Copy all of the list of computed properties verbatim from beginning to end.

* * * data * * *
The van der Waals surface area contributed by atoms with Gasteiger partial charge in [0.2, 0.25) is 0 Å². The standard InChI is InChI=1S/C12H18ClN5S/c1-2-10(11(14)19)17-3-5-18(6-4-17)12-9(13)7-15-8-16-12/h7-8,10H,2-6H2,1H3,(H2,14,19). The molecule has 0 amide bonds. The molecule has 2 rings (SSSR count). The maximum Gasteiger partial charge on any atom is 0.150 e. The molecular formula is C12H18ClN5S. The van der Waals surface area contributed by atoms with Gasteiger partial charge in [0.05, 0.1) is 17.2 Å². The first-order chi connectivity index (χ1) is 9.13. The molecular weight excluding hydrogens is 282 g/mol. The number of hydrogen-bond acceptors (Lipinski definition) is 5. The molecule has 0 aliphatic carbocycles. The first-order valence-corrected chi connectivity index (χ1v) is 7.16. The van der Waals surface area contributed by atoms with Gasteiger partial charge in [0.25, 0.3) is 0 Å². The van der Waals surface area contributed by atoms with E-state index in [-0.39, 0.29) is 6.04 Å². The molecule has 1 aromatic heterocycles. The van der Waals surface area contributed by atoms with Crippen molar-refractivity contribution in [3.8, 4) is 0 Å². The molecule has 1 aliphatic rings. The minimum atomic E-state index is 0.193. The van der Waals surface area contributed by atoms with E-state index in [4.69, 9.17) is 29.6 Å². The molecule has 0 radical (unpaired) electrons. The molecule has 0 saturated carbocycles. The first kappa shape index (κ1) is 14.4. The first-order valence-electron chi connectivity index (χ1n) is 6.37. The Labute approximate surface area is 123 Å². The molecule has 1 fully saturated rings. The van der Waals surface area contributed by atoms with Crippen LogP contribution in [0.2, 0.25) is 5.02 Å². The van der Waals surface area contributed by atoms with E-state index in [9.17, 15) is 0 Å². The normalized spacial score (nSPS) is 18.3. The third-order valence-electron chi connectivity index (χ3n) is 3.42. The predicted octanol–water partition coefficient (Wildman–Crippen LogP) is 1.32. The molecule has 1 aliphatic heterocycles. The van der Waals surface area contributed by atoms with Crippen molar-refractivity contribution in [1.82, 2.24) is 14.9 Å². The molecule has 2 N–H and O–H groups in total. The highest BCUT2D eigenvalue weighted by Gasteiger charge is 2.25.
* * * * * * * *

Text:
The van der Waals surface area contributed by atoms with Gasteiger partial charge in [0.2, 0.25) is 0 Å². The standard InChI is InChI=1S/C12H18ClN5S/c1-2-10(11(14)19)17-3-5-18(6-4-17)12-9(13)7-15-8-16-12/h7-8,10H,2-6H2,1H3,(H2,14,19). The molecule has 0 amide bonds. The molecule has 2 rings (SSSR count). The maximum Gasteiger partial charge on any atom is 0.150 e. The molecular formula is C12H18ClN5S. The van der Waals surface area contributed by atoms with Gasteiger partial charge in [0.05, 0.1) is 17.2 Å². The first-order chi connectivity index (χ1) is 9.13. The molecular weight excluding hydrogens is 282 g/mol. The number of hydrogen-bond acceptors (Lipinski definition) is 5. The molecule has 0 aliphatic carbocycles. The first-order valence-corrected chi connectivity index (χ1v) is 7.16. The van der Waals surface area contributed by atoms with Gasteiger partial charge in [0.25, 0.3) is 0 Å². The van der Waals surface area contributed by atoms with E-state index in [-0.39, 0.29) is 6.04 Å². The molecule has 1 aromatic heterocycles. The van der Waals surface area contributed by atoms with Crippen molar-refractivity contribution in [3.8, 4) is 0 Å². The molecule has 1 aliphatic rings. The minimum atomic E-state index is 0.193. The van der Waals surface area contributed by atoms with E-state index in [4.69, 9.17) is 29.6 Å². The molecule has 0 radical (unpaired) electrons. The molecule has 0 saturated carbocycles. The first kappa shape index (κ1) is 14.4. The first-order valence-electron chi connectivity index (χ1n) is 6.37. The Labute approximate surface area is 123 Å². The molecule has 1 fully saturated rings. The van der Waals surface area contributed by atoms with Crippen LogP contribution in [0.2, 0.25) is 5.02 Å². The van der Waals surface area contributed by atoms with E-state index in [9.17, 15) is 0 Å². The normalized spacial score (nSPS) is 18.3. The third-order valence-electron chi connectivity index (χ3n) is 3.42. The predicted octanol–water partition coefficient (Wildman–Crippen LogP) is 1.32. The molecule has 1 aliphatic heterocycles. The van der Waals surface area contributed by atoms with Crippen molar-refractivity contribution in [1.82, 2.24) is 14.9 Å². The molecule has 2 N–H and O–H groups in total. The highest BCUT2D eigenvalue weighted by Gasteiger charge is 2.25.